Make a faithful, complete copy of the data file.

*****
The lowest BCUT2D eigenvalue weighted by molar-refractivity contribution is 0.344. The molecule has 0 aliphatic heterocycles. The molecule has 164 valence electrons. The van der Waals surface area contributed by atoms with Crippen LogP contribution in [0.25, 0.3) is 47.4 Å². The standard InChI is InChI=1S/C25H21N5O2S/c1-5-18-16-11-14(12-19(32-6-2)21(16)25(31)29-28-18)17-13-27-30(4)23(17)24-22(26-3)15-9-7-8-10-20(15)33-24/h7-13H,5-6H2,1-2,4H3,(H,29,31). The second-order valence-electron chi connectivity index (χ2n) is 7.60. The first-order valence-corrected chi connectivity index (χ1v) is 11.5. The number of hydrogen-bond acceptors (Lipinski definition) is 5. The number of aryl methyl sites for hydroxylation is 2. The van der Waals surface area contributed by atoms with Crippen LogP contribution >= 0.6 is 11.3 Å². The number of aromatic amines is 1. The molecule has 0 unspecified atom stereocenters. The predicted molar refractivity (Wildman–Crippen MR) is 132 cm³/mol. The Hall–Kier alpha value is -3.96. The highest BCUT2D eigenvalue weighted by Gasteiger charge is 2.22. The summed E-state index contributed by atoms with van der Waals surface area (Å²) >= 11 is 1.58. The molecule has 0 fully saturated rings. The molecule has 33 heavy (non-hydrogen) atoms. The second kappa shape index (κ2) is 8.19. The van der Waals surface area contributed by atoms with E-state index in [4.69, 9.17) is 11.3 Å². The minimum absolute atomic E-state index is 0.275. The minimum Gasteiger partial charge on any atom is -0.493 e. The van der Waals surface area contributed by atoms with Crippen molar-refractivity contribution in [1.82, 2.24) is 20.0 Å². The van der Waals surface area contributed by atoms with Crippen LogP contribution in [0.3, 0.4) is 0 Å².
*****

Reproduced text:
The lowest BCUT2D eigenvalue weighted by molar-refractivity contribution is 0.344. The molecule has 0 aliphatic heterocycles. The molecule has 164 valence electrons. The van der Waals surface area contributed by atoms with Crippen LogP contribution in [0.25, 0.3) is 47.4 Å². The standard InChI is InChI=1S/C25H21N5O2S/c1-5-18-16-11-14(12-19(32-6-2)21(16)25(31)29-28-18)17-13-27-30(4)23(17)24-22(26-3)15-9-7-8-10-20(15)33-24/h7-13H,5-6H2,1-2,4H3,(H,29,31). The second-order valence-electron chi connectivity index (χ2n) is 7.60. The first-order valence-corrected chi connectivity index (χ1v) is 11.5. The number of hydrogen-bond acceptors (Lipinski definition) is 5. The number of aryl methyl sites for hydroxylation is 2. The van der Waals surface area contributed by atoms with Crippen LogP contribution >= 0.6 is 11.3 Å². The number of aromatic amines is 1. The molecule has 0 unspecified atom stereocenters. The predicted molar refractivity (Wildman–Crippen MR) is 132 cm³/mol. The Hall–Kier alpha value is -3.96. The highest BCUT2D eigenvalue weighted by Gasteiger charge is 2.22. The summed E-state index contributed by atoms with van der Waals surface area (Å²) >= 11 is 1.58. The molecule has 0 fully saturated rings. The molecule has 33 heavy (non-hydrogen) atoms. The second kappa shape index (κ2) is 8.19. The van der Waals surface area contributed by atoms with E-state index in [4.69, 9.17) is 11.3 Å². The minimum absolute atomic E-state index is 0.275. The minimum Gasteiger partial charge on any atom is -0.493 e. The van der Waals surface area contributed by atoms with Crippen molar-refractivity contribution in [1.82, 2.24) is 20.0 Å². The van der Waals surface area contributed by atoms with Crippen LogP contribution in [0.3, 0.4) is 0 Å².